What got us off our duffs and got this started? A single bolt of lightening.
We had talked about moving the boat to the coast for years. There was always a reason not to: too busy, this event or that, it will be easier next year….. blah, blah, blah. All that changed on Friday, April 29th.
I had been on the boat the weekend before. The weather was nice. I spent most of the evening in the cockpit reading a book under the light of an old railroad lantern. That next friday, though, I unlocked the companionway, slid back the latch and stepped below into what appeared to be the results of a violent act of vandalism. There were plastic shards everywhere. The faceplate to the stereo was on the far setee. Then, I saw the breaker panel.
The breaker panel was pulled off the bulkhead. Wires were everywhere. I stood there both pissed and puzzled. My first thought was “why would someone do this to our boat?” but my second thought immediately was “and why would they carefully lock the boat back up?”. Then, I looked up.
The wires from our mast come down through a sleeve under the mast and next to the compression post. There the access panel to that wiring used to be were charred remains of cabling. The stainless steel compression post was a mix of blue and purple. The cover? Black.
After a few hours of surveying, it became clear that the boat had taken a lightening strike. Boat neighbors said they heard a deafening clamp of thunder at 2am the morning before. That was the hit.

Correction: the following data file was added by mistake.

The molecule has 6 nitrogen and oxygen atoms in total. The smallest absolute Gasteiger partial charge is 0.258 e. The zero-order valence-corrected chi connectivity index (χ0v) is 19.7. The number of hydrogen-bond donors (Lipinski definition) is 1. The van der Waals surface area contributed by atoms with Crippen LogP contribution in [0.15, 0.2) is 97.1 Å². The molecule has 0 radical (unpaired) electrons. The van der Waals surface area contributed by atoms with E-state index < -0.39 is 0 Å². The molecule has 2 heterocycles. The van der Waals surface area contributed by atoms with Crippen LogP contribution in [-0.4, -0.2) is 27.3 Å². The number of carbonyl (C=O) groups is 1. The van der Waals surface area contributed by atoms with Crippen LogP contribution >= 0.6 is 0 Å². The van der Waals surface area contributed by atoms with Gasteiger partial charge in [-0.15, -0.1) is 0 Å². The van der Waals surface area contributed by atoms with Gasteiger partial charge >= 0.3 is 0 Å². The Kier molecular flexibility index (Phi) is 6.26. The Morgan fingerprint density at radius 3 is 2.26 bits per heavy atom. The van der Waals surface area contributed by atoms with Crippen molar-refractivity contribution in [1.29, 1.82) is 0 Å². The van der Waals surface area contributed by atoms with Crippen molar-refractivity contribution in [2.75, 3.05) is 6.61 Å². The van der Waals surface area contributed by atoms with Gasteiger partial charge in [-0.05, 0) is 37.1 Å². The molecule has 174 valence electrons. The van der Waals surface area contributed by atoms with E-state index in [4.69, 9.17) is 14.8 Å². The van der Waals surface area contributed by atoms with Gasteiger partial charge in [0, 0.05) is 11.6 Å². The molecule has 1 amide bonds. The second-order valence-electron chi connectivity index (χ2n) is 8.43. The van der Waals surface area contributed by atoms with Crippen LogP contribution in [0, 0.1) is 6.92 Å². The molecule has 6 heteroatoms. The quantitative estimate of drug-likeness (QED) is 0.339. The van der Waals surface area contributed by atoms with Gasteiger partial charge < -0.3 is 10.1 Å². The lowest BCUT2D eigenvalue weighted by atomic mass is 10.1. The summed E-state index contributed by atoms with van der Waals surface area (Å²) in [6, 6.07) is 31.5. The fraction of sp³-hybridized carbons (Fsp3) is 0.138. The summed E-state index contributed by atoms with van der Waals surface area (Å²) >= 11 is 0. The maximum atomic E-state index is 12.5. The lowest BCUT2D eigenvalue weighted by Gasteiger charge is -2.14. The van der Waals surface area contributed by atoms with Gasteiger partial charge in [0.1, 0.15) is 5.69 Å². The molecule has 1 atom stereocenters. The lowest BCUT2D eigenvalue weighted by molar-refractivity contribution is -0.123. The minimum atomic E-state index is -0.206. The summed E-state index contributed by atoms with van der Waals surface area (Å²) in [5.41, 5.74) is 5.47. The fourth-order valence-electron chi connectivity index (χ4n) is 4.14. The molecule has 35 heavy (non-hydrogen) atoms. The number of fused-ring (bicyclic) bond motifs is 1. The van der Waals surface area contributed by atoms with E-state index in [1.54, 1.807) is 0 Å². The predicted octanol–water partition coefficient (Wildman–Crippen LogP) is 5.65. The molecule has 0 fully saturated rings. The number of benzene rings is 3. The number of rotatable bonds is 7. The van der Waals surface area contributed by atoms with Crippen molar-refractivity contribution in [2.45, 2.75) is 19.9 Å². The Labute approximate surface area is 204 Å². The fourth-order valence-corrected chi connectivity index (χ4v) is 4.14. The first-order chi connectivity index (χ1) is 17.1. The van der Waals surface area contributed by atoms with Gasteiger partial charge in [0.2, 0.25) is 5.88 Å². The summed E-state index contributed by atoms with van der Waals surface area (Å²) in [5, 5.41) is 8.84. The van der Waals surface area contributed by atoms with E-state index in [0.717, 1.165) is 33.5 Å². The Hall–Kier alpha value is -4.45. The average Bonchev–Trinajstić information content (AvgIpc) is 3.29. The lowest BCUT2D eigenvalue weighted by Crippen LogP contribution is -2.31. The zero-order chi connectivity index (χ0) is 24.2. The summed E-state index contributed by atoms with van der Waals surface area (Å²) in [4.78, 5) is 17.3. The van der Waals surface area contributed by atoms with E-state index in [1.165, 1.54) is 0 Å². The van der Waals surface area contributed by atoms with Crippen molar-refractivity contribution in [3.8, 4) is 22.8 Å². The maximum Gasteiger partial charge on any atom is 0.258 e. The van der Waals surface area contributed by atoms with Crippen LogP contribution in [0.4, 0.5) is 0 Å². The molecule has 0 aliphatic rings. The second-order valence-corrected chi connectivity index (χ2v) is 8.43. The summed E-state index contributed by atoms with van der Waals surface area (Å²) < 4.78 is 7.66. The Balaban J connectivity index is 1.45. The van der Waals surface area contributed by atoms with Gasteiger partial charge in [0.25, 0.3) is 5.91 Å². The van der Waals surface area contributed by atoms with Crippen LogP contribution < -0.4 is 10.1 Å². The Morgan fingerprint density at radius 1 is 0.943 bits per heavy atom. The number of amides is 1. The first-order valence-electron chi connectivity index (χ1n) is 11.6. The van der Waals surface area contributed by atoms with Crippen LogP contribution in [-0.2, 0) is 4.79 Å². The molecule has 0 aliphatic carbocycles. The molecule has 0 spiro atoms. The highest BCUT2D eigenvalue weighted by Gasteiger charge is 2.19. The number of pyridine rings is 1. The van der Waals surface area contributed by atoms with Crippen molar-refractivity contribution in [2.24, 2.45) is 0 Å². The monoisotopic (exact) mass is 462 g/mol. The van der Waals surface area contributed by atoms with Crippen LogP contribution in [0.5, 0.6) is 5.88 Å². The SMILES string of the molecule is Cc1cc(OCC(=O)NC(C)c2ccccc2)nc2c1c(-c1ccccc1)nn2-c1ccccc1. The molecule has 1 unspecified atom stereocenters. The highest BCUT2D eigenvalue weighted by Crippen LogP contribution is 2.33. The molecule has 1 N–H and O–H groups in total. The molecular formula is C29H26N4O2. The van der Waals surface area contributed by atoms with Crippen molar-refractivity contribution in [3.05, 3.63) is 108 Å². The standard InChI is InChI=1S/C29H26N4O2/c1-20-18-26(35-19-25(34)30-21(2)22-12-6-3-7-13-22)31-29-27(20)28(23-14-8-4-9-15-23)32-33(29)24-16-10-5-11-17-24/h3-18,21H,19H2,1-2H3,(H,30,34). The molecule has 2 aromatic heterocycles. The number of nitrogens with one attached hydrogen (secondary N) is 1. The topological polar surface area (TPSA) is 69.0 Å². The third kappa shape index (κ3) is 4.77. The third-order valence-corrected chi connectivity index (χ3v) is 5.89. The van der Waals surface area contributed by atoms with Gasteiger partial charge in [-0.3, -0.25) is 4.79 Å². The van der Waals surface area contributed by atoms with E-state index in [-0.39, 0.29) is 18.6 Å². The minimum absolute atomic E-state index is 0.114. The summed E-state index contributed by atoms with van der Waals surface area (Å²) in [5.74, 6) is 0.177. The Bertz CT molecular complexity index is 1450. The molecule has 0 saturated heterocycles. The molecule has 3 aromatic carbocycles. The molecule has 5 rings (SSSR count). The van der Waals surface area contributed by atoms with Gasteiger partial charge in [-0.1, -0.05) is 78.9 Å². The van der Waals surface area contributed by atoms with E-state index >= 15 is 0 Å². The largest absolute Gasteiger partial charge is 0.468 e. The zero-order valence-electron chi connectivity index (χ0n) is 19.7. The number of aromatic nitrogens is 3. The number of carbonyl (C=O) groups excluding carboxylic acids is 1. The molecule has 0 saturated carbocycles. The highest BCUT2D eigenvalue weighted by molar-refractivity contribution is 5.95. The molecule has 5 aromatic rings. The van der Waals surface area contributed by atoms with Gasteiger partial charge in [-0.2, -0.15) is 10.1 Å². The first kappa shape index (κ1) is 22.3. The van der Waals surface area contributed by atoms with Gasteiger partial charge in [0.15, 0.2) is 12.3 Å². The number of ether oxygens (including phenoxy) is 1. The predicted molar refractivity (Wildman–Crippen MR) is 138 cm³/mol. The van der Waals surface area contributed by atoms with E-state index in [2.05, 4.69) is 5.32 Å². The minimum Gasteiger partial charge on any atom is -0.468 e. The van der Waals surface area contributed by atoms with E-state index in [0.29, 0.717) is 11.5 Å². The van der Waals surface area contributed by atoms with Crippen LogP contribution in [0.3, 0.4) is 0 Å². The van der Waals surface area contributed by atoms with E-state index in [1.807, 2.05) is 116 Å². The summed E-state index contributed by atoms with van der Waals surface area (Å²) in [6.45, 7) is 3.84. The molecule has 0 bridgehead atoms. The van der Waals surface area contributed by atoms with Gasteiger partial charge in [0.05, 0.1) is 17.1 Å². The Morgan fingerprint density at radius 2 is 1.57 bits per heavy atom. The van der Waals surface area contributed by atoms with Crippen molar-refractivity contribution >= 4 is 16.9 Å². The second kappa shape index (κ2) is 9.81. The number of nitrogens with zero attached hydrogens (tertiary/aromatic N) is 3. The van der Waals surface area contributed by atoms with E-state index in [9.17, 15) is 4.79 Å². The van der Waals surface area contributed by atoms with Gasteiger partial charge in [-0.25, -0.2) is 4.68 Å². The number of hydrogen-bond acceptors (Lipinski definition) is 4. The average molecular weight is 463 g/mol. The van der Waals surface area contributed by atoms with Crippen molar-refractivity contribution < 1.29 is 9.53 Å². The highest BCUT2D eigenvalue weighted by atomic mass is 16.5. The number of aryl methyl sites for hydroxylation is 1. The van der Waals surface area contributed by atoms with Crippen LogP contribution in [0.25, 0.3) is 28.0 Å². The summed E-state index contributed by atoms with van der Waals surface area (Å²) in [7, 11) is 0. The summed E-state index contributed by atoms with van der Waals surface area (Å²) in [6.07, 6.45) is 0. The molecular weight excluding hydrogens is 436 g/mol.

Lightening had hit the VHF antenna on top of the mast. The VHF cable was the largest, and easiest conduit for all that energy, so the bolt followed that cable down the mast and to the compression post. When the cable took a 90 degree turn, the cover was the victim. Next, the bolt followed the VHF cable to the breaker panel. It jumped to the galvanic isolator which literally blew up. This blew the breaker panel off the bulkhead.
After taking out everything in the panel, the bolt continued along the 110v cable to the back of the boat, out the back – severing the shore power cord – and then to the dock breaker box, which was destroyed.
On the boat, everything 12v was destroyed. Lights and gauges vaporized. Everything 110v still existed, but didn’t work. So, the cleanup and phone calls began….